Nevada State Capitol
Nevada State Capitol
|Location||101 North Carson Street
Carson City, Nevada
|Architectural style||Neoclassical Italianate|
|Governing body||Carson City, Nevada|
|NRHP Reference #||75002126 |
|Added to NRHP||June 10, 1975|
The Nevada State Capitol is the capitol building of the U.S. state of Nevada. It is located in the state capital of Carson City at 101 North Carson Street. The building was constructed in the Neoclassical Italianate style between 1869 and 1871. It is listed in the National Register of Historic Places. It is also Nevada Historical Marker number 25.
Abraham Curry, the founder of Carson City, reserved an area equivalent to four city blocks (10 acres or 4.04 ha) at the center of the town for the future state capitol. When the Capitol building was constructed, it was naturally located on "the plaza", which had, some ten or eleven years earlier, been designated for it, and given for that purpose.
As Mark Twain wrote in his book Roughing It, the capitol site was in 1861 "a large, unfenced, level vacancy, with a liberty pole in it, and very useful as a place for public auctions, horse trades, mass meetings, and likewise for teamsters to camp in."
The "act to provide for the erection of a State Capitol" was passed by the Nevada Legislature and signed into law by Governor Henry G. Blasdel during 1869. The Board of Capitol Commissioners received bids of $84,000 to $160,000 for construction and they chose the lowest bid, submitted by Peter Cavanaugh and Son of Carson City. The 1869 act authorized $100,000 for construction, with money to come from a special tax levy, plus the proceeds from the sale of some public land. To reduce costs, the building sandstone was obtained free of charge from the Nevada State Prison quarry, just outside of Carson City. In spite of this, the construction costs increased to some $170,000, exceeding even the high bid.
The cornerstone was laid on June 9, 1870. A brass box that served as a time capsule was deposited in the stone. The cornerstone was a solid block of sandstone, laid on top of blocks which contained the capsule. The capsule was inspected and returned to the cornerstone location (the northeast corner of the original building) during reconstruction in the 1979–81 period.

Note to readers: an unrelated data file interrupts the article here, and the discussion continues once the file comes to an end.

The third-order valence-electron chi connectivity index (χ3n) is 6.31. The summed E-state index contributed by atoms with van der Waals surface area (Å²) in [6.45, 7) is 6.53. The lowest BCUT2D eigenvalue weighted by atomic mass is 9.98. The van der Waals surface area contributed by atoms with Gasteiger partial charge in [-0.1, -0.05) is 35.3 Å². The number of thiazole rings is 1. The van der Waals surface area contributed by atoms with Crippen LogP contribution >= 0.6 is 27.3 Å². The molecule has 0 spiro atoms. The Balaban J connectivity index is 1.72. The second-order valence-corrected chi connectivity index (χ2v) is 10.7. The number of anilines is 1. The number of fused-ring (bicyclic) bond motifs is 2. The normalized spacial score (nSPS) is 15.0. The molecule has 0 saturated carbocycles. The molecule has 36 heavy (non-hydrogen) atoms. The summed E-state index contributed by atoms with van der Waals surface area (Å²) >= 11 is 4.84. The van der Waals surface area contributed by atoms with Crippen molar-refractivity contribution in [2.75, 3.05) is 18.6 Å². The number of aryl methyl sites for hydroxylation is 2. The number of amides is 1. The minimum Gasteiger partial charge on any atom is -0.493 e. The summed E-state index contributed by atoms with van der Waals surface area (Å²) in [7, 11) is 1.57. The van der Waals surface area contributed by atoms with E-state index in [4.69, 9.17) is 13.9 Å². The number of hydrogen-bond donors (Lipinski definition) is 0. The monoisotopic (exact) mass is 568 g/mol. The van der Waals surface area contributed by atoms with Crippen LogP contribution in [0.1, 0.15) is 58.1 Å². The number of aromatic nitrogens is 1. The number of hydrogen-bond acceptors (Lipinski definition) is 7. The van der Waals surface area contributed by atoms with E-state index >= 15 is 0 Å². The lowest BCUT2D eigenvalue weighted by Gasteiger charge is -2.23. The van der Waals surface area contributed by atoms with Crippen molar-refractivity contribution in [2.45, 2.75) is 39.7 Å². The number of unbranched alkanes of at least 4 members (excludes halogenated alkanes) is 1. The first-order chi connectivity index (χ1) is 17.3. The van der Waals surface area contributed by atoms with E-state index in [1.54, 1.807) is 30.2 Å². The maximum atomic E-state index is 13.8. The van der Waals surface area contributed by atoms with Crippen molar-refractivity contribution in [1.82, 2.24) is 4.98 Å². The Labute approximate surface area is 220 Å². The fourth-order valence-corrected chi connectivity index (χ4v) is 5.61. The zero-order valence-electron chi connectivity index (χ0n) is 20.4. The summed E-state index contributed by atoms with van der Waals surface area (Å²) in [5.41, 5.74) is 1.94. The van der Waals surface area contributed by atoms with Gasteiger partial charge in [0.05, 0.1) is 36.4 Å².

The fourth session of the state legislature met in the still-incomplete building at the beginning of 1871. Construction was completed by May 1, 1871. Several of the architect's original drawings are preserved in the state archives.
The original building was cruciform, with a central rectangle 76 feet (23 m) wide by 85 feet (26 m) deep (23 x 25.8 m). It had two wings, each 35 feet (11 m) wide by 52 feet (16 m) deep (10.6 x 15.8 m). The windows' glass panes are made of 26-ounce (737 g) French crystal, as are those above the doors. Floors and wainscotting are of Alaskan marble, shipped to San Francisco in 20-ton (18,144 kg) blocks and there cut and polished for installation.
The first floor contained a major office at each corner connected by central halls, while the wings of the second floor were filled by the two legislative chambers—the Assembly and the Senate. The octagonal dome topped with a cupola admitted light to the second story. During 1906, an octagonal Annex was added to the rear (east) of the capitol to house the State Library.
By the early 20th century, the legislature had outgrown the capitol, and prominent Nevada architect Frederic DeLongchamps was contracted to design northern and southern legislative wing-annexes, completed in time for the 1915 session. These compatible wings used stone from the same quarry as the original portion of the capitol, and provided more office space and expanded legislative chambers.
For more than 50 years, all three parts of the state government were housed in the Capitol. The Supreme Court met here until 1937, when it relocated into an adjacent building, and the Nevada Legislature met here until 1971, when it relocated to its new Legislative Building just south of the Capitol. Every Nevada governor except the first has had his office in the capitol. Nowadays, the Capitol continues to serve the Governor, and contains historical exhibits on the second floor.
- "Nevada State Capitol" (data pages). Historic American Buildings Survey. National Park Service. Summer 1973. Retrieved 2007-03-22.
- "Nevada State Capitol". Three Historic Nevada Cities. National Park Service. Retrieved 2007-03-22.
- Media related to Nevada State Capitol at Wikimedia Commons
- State of Nevada Information about the State Capitol
- Historic American Buildings Survey (HABS) No. NV-13-5, "Nevada State Capitol, Plaza at Carson Street, Carson City, Carson City, NV", 23 photos, 16 data pages